A Good Book is Hard to Find

What great Twentieth-century writer said: “For me the meaning of life is centered in our Redemption by Christ and what I see in the world I see in its relation to that.” C. S. Lewis? Maybe G. K. Chesterton? No, the author of those words was an American woman from rural Georgia. Her name was Flannery O’Connor, and her writing is one of the undisputed bright spots in Twentieth-century fiction. Flannery O’Connor was born in 1925, in Savannah. After spending two years at the famous Iowa Writers Workshop, she returned to Georgia where she wrote short stories and raised peacocks. During her short life—she died at 39—O’Connor produced some of the most powerful fiction with Christian themes ever written. O’Connor represents the tail end of the Southern Literary Renaissance that included William Faulkner, Katherine Anne Porter, and Robert Penn Warren. But she differed from them in that she was, above all, a Christian writer. According to critic Dorothy Walters, O’Connor’s “bizarre narratives of absurdly comic Southerners are governed by the stern purity of a rigidly Christian view.” O’Connor knew her Christian faith was an anomaly in a world grown complacent, materialistic, and secular. So to reach the prosperous, well-adjusted, comfortable folk who made up the bulk of her readers, O’Connor used jarring, comic situations and grotesque, unsophisticated characters. She intended to shock her readers out of their entrenched complacency, especially in matters of faith. Now be warned her writing is for a secular audience. It’s not the kind of fiction you find in Christian bookstores today. The genius of O’Connor was that she could portray religion in an up-close and unfiltered way she knew many readers would find uncomfortable. For example, her novel, The Violent Bear It Away, describes a sophisticated schoolteacher named Rayber who considers himself a rationalist; he dismisses faith as irrational. But then he stumbles upon a little girl evangelist. Her sermon on God’s love hits him like a punch in the stomach. “Do you know who Jesus is?” the little girl asks. “Jesus is the Word of God and Jesus is love. The Word of God is love and do you know what love is, you people? If you don’t know what love is you won’t know Jesus when He comes. You won’t be ready.” Well, you won’t find that kind of talk in many other twentieth-century novels. O’Connor knew her audience would identify with the school-teacher, and would be as disturbed and affected as he was by such powerful words coming from the mouth of an innocent little girl. Much of O’Connor’s fiction had this effect on its readers as it has had on me. There is something in her writing that haunts readers so that they can not easily dismiss it. You can learn more about Flannery O’Connor and other great writers in a new book by Louise Cowan and Os Guinness, called Invitation to the Classics. And then the next time you meet a sophisticated, modern secularist—one who sneers at religious faith—ask him if he’s read any Flannery O’Connor. Her writing just might be the instrument God uses to open his eyes to the truth. But first, do yourself a big favor. You might want to read her as well.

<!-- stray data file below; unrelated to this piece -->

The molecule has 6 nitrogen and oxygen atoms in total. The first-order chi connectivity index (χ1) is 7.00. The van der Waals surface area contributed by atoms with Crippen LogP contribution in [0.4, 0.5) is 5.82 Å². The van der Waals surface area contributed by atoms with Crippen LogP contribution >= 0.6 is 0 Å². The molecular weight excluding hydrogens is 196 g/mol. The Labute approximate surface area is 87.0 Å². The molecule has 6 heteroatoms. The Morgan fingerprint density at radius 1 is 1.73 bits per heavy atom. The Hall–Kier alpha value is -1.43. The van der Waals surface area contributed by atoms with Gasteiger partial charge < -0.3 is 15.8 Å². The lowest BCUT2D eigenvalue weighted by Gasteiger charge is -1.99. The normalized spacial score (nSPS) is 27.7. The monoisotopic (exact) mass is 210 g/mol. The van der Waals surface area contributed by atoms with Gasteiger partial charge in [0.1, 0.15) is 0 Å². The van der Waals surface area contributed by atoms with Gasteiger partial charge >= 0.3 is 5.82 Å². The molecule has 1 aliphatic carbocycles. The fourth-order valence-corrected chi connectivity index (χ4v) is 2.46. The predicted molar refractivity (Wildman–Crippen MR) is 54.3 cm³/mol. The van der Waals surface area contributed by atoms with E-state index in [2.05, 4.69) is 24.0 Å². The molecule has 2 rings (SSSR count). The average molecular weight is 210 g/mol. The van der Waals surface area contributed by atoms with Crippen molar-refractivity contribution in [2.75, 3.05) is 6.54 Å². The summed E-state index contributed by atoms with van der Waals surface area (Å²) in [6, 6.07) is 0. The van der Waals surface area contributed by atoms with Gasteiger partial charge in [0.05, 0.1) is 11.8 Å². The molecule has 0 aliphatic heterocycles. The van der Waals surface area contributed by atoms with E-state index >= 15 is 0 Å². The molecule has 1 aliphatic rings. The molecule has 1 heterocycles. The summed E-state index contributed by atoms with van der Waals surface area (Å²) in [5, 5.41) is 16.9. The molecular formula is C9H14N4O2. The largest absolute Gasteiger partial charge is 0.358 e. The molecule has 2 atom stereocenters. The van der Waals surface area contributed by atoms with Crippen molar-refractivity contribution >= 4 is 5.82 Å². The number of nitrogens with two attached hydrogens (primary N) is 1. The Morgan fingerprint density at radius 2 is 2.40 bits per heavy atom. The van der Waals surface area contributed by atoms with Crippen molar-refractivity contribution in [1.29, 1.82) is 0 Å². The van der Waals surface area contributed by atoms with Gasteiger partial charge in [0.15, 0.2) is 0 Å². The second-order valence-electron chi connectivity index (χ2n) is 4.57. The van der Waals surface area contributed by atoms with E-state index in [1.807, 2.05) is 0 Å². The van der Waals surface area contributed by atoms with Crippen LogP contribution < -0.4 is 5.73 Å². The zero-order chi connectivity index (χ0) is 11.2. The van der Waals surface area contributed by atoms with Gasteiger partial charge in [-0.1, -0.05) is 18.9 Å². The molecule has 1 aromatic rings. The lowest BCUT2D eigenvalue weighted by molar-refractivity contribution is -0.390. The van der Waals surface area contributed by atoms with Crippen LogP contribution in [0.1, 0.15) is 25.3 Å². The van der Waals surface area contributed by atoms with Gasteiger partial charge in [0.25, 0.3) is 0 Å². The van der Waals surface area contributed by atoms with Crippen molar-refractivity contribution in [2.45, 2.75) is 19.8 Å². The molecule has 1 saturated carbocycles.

Chuck Colson



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